By By Michael A. Gehret, Ed Roberson and Thomas Shields
This is the second in a two-part series on the protection of trade secrets. Part 1 ran in the July 31 issue of The Enterprise.
Pursuing the Thief
If your company does find itself in the unfortunate and unenviable position of having its trade secrets stolen, it should take swift action to minimize the dissemination of that information and the economic impact of the theft. Under federal law and the laws of most states, the misappropriation of trade secret information is a crime with harsh penalties. However, many companies that have been the victims of trade secret theft choose not to pursue criminal punishment, but instead take action to obtain civil relief.
The reasons for pursuing civil relief rather than criminal will vary, but often companies will go the civil litigation route because they view it as the quicker avenue to relief over which they have greater control. In a civil lawsuit, the company can choose when to file, whether it will seek emergency relief and ultimately whether it wants to dismiss the lawsuit and under what conditions. In a criminal action, the company may have influence over these decisions, but ultimately the decisions lie with the particular prosecuting authority.
If your company chooses to pursue civil relief in addition to or instead of criminal prosecution, the newly enacted Federal Defend Trade Secrets Act (DTSA), as well as state legislation, such as the Utah Trade Secrets Act (UTSA), provide significant remedies to victims of trade secret theft. These include enjoining the use of the information and compensating the victim company for the damages it has experienced as a result of the theft. Typically, one of the first actions a company will take in trade secret litigation is to seek an immediate injunction to prevent any use of the information by the accused thief and end user (new employer or company). In addition to injunctive relief, the DTSA allows the victim company to seek an ex parte seizure order, under which the court orders the U.S. marshalls to seize property of those accused of having the stolen information to prevent the use and dissemination of the stolen information.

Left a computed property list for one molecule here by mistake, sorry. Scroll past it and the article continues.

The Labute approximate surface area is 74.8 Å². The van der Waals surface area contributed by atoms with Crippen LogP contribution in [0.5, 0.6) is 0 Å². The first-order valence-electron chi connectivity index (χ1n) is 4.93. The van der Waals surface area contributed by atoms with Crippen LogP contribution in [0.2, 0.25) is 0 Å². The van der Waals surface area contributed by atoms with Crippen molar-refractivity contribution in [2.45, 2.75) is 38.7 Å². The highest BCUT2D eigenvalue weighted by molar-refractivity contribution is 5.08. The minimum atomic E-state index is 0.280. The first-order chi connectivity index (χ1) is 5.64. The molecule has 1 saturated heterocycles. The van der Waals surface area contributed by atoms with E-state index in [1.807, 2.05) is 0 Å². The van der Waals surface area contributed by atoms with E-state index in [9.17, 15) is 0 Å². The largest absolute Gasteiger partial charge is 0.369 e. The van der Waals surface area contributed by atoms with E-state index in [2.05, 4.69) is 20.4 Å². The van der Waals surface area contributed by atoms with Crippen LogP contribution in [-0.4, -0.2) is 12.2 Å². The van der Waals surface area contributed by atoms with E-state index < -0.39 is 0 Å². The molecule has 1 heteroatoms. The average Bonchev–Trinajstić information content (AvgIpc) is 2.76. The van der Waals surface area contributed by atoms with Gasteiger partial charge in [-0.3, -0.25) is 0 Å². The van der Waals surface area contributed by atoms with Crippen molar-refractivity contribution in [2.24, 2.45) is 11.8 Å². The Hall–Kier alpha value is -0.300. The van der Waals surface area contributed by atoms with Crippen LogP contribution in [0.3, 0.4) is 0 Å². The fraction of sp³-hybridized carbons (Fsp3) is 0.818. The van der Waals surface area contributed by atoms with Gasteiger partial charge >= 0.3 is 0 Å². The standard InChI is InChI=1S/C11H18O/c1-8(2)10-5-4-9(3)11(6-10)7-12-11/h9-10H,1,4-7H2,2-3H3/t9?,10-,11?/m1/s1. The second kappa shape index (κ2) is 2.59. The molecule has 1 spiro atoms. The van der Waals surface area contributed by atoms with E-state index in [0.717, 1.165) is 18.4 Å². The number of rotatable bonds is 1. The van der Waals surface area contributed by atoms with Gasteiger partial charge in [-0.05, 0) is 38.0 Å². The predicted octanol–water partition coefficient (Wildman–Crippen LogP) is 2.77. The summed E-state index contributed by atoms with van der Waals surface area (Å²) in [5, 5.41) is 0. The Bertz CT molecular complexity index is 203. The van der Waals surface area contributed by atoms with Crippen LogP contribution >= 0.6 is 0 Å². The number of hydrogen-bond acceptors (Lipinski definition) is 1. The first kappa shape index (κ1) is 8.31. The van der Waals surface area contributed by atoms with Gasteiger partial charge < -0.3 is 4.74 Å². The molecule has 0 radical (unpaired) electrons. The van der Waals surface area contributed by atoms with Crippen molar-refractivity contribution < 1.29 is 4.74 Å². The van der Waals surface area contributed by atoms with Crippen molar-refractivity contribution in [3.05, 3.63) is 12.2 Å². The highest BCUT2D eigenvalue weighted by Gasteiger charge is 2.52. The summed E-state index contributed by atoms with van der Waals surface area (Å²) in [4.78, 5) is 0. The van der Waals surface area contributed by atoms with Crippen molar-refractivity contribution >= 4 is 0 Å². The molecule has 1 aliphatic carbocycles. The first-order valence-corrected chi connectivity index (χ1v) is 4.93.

Of course, it is one thing to have statutes that provide for these remedies, it is another thing for a company to prove they are entitled to them. If your company does file a trade secret lawsuit, it will need to establish through credible evidence that its secret information has been wrongfully taken and, in many instances, that its information is being wrongfully used by a competitor. This means that in all likelihood, your company and your attorney will be working with a computer forensics company to gather evidence of the misappropriation.
In the event that trade secret information has been misappropriated, a team of digital forensics experts can step in to not only search for digital footprints of any wrongdoing, but to also identify and securely destroy trade secret protected data in any unauthorized location.
Any time data is added to, removed from, moved, modified or deleted within a network or device, digital breadcrumbs indicating this change are left behind. Even for the most knowledgeable user, completely erasing this trail of evidence is nearly impossible. These digital breadcrumbs are referred to as metadata, which is simply “data about data.” This metadata is key in determining what, and possibly who, has accessed your data and what has been done with it.